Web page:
“As a queer, brown immigrant, it took the help of many communities to get me where I am today, and pro bono work is one way I can share the fruits of our collective labor. I trained in science and law, and I want to use both tools to address the needs of underserved populations, particularly communities of color.
Currently, I work with California Lawyers for the Arts (CLA) through the Arts & Innovation Representation SLP. We organize legal clinics and create educational materials for local inventors. I work with CLA because patent law is especially inaccessible to the public, and I want to help my communities pursue and protect their intellectual passions.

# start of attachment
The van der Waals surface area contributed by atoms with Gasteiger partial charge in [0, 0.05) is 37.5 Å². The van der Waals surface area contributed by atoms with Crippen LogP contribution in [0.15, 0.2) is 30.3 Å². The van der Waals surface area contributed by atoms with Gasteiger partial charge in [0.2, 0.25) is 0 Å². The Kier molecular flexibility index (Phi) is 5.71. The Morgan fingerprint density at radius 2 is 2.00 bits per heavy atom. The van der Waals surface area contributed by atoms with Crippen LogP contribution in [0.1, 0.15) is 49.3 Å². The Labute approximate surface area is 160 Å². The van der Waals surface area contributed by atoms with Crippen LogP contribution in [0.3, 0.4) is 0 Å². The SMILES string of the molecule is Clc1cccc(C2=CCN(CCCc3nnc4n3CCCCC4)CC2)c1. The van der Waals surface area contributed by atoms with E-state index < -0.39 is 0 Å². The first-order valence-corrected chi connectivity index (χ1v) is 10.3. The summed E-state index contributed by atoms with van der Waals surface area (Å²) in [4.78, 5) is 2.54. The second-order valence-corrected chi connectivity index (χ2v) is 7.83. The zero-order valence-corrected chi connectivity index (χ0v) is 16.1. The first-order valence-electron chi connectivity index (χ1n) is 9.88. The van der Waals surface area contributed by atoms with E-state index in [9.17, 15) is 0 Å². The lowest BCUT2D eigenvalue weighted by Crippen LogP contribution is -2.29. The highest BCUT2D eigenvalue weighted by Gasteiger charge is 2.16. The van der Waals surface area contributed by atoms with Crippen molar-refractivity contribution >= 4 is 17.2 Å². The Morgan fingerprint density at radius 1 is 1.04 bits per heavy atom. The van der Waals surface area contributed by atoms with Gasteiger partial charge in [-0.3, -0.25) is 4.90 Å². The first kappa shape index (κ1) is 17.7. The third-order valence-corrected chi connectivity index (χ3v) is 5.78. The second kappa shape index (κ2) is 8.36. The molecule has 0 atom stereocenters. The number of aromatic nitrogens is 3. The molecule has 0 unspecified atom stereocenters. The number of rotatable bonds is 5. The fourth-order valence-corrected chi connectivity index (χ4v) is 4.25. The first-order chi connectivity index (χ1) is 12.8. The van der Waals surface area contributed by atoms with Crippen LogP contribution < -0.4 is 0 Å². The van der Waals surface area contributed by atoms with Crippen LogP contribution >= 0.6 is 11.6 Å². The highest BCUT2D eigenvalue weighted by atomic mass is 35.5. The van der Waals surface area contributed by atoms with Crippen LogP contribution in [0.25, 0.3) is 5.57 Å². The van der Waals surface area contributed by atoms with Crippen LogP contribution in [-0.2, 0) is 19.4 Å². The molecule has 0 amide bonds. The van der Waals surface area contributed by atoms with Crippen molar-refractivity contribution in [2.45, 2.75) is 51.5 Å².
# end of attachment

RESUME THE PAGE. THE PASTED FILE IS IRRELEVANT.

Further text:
I am also a translator for the San Francisco Pathways to Citizenship Initiative (SFPCI). We host naturalization workshops throughout the Bay Area. Innovation comes from diverse perspectives, and the world is a better place when we invest in immigrant communities and nurture fresh new ideas. I work with SFPCI and CLA to be a catalyst for both equity and innovation.
Pro bono work helps you discover new skills, sharpen existing ones, and expand your legal network. But most importantly, pro bono work is a tangible way to stay rooted to your communities and to advance social progress.”